Maud’s narrative adds another layer to the story of the women of Fellowship Point. In New York, Maud lives with her three-year-old daughter, Clemmie, and her mother, Heidi, who struggles with episodes of mania alternating with debilitating depression, which she calls “turning blue,” as she had throughout Maud’s childhood. Heidi’s past is mysterious and unknown, even to her; childhood trauma has wiped out her memory, and though she has days that are good enough to allow her to help care for Clemmie, every day is a struggle, for both mother and daughter. It was Heidi who’d introduced a young Maud to the When Nan books, which both women read to Clemmie as well, and Maud’s mission becomes getting Agnes to tell the world the truths behind her life and work.
When she gets nowhere with Agnes on the memoir via their correspondence, Maud visits Fellowship Point, where she and Agnes form a quick bond, and while Agnes doesn’t change her mind, she eventually offers Maud a series of notebooks, in the form of letters to her late sister, that reveals the story of the real-life Nan, along with its joys and heartbreak.
In lovely, page-turning prose, the novel weaves together the stories of Agnes, Polly, and Maud, all charming, wise narrators whose instant friendships feel nearly magical. Yet no friendship is seamless—Maud and Agnes argue over the memoir until the end the novel, and tensions rise slowly, then explosively, between Agnes and Polly. Though Agnes usually keeps her thoughts about Dick to herself (“He was really such a small man,” Agnes believes, “so inconsequential, and without the sense to know it”), Polly has long dealt with eye rolls or sardonic comments from Agnes on her husband and other topics; for example, Polly doesn’t want to talk about volunteering to help animals with Agnes because she knows what Agnes would say: “If you want to help animals, don’t eat them. They really appreciate that. Polly could supply Agnes’s lines from afar.” Eventually they fall out, and a year-long silence follows.
At nearly 600 pages long, the novel’s the conservation theme disappears for quite a while—the story reveals loves and friendships, secrets and losses, the wisdom and indignities of aging—and amid these engaging human stories is the constant natural beauty of Fellowship Point. Even when the land trust isn’t at the forefront, the sense of place—and what it means to those who live there—comes through vividly.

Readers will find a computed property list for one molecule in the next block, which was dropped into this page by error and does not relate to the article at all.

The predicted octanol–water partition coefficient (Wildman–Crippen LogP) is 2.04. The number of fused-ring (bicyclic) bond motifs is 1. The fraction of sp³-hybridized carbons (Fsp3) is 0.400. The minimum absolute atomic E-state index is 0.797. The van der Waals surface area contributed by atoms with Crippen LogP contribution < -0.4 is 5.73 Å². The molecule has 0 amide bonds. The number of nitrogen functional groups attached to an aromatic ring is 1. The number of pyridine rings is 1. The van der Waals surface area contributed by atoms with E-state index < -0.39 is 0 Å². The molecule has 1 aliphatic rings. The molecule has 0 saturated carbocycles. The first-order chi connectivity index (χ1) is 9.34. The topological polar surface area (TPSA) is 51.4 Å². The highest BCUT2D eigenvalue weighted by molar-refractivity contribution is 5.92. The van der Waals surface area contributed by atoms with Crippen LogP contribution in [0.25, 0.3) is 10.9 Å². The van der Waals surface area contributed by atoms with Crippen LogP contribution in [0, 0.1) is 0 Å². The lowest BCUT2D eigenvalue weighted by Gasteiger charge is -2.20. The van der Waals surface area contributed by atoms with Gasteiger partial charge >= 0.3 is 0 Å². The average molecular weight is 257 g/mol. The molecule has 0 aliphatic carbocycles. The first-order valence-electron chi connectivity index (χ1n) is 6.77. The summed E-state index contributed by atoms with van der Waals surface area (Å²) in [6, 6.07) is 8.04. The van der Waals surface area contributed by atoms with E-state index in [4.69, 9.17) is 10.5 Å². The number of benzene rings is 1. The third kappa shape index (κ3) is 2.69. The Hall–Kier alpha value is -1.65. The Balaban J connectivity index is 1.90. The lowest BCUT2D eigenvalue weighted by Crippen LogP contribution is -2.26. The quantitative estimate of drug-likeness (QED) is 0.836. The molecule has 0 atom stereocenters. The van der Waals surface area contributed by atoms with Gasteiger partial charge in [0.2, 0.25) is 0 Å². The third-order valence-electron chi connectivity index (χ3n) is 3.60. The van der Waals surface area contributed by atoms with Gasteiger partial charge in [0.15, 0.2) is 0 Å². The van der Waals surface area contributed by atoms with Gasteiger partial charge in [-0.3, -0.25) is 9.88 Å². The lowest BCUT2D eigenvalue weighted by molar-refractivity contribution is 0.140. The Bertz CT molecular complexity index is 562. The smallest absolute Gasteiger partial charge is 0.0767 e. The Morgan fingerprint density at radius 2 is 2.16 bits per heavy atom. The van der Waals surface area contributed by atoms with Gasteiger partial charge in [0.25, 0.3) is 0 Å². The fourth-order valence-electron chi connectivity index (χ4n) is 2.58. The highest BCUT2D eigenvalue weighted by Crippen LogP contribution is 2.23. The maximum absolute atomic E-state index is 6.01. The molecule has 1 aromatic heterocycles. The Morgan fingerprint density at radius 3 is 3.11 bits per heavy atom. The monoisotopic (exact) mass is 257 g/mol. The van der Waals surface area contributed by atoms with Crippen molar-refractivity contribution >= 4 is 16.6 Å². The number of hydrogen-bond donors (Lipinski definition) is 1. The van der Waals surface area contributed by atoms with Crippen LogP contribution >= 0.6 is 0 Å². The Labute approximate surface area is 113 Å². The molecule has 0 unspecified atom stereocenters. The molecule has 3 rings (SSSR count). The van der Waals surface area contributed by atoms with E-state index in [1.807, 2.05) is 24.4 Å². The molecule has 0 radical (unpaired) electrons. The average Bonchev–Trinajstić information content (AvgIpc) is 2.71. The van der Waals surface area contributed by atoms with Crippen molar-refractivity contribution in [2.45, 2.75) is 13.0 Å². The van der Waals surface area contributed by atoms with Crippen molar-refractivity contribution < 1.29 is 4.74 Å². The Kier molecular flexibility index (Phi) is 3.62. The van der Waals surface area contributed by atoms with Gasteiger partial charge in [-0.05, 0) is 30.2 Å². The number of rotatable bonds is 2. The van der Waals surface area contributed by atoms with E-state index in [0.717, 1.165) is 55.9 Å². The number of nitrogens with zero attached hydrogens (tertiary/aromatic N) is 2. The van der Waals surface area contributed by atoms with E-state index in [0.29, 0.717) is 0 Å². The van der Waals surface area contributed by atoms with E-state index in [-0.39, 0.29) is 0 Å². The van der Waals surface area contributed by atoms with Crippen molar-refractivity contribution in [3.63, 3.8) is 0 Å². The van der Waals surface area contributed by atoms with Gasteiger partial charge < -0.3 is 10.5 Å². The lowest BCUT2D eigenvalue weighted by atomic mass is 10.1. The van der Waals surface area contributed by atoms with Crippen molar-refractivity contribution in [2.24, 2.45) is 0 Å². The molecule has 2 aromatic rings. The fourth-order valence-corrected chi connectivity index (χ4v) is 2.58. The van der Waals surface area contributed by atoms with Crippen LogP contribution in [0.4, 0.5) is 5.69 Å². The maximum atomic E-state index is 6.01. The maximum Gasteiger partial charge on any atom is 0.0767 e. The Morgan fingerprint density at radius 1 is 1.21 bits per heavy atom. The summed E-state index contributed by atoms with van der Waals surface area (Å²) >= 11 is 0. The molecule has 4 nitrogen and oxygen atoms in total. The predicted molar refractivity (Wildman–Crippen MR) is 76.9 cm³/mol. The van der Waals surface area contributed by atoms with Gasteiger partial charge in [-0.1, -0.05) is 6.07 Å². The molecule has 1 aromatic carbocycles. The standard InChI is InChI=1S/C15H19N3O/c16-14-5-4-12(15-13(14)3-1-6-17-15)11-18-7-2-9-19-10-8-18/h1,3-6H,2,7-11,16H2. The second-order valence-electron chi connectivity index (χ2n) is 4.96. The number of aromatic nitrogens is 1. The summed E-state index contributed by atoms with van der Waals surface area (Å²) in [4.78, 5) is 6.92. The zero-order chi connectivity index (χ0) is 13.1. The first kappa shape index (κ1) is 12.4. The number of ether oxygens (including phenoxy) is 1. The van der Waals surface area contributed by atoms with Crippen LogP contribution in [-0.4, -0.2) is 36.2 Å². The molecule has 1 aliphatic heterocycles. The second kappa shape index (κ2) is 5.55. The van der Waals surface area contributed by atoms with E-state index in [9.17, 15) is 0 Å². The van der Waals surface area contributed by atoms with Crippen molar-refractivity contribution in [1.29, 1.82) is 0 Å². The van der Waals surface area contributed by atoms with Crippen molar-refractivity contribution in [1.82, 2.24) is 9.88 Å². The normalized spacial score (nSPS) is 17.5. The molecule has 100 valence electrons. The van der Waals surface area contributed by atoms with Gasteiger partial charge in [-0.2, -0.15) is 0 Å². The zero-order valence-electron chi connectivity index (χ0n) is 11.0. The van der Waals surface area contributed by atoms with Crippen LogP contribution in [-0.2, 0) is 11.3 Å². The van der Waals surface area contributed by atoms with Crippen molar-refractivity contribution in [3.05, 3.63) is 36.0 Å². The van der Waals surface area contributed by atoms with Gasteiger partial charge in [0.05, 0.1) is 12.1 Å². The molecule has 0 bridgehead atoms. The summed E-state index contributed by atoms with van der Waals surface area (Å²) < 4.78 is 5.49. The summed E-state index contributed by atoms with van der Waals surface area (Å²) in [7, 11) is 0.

The novel addresses, seemingly tangentially at first, the Indigenous peoples who inhabited the land long before, and it occasionally acknowledges the differences between the privileged Fellowship Point families and other residents, mostly through interactions with locals and their poorly treated dogs. Upon buying a starving, filthy puppy from an impoverished man on the side of the road, Agnes reflects: “I feel so saturated with Maine, but am so separate from its people.”
Of course, all the advantages in the world can’t keep life’s realities at bay, whether accidents or illness or death. And the privilege of the Fellowship Point residents is tempered by the characters’ compassion, as well as their wit: When the family whose development company wants to turn the area into a resort and village crashes a party, they’re observed this way: “The Looses looked like a pack of bulldogs, all three squat and wide and panting. Who had comb marks in their hair in 2003? … Their pants were belted below their large, hard bellies. One wore white socks.”
The wise, warm, witty voices of the novel’s characters come together beautifully toward the book’s end, when the fate of Fellowship Point turns on a plot twist that feels shocking and inevitable at once. And, ultimately, the land’s future takes another turn entirely, one that was meant to be, and that should have been, all along. With its beautiful writing, natural setting, and deeply drawn characters, Fellowship Point is an absorbing, unforgettable, and fully engaging read.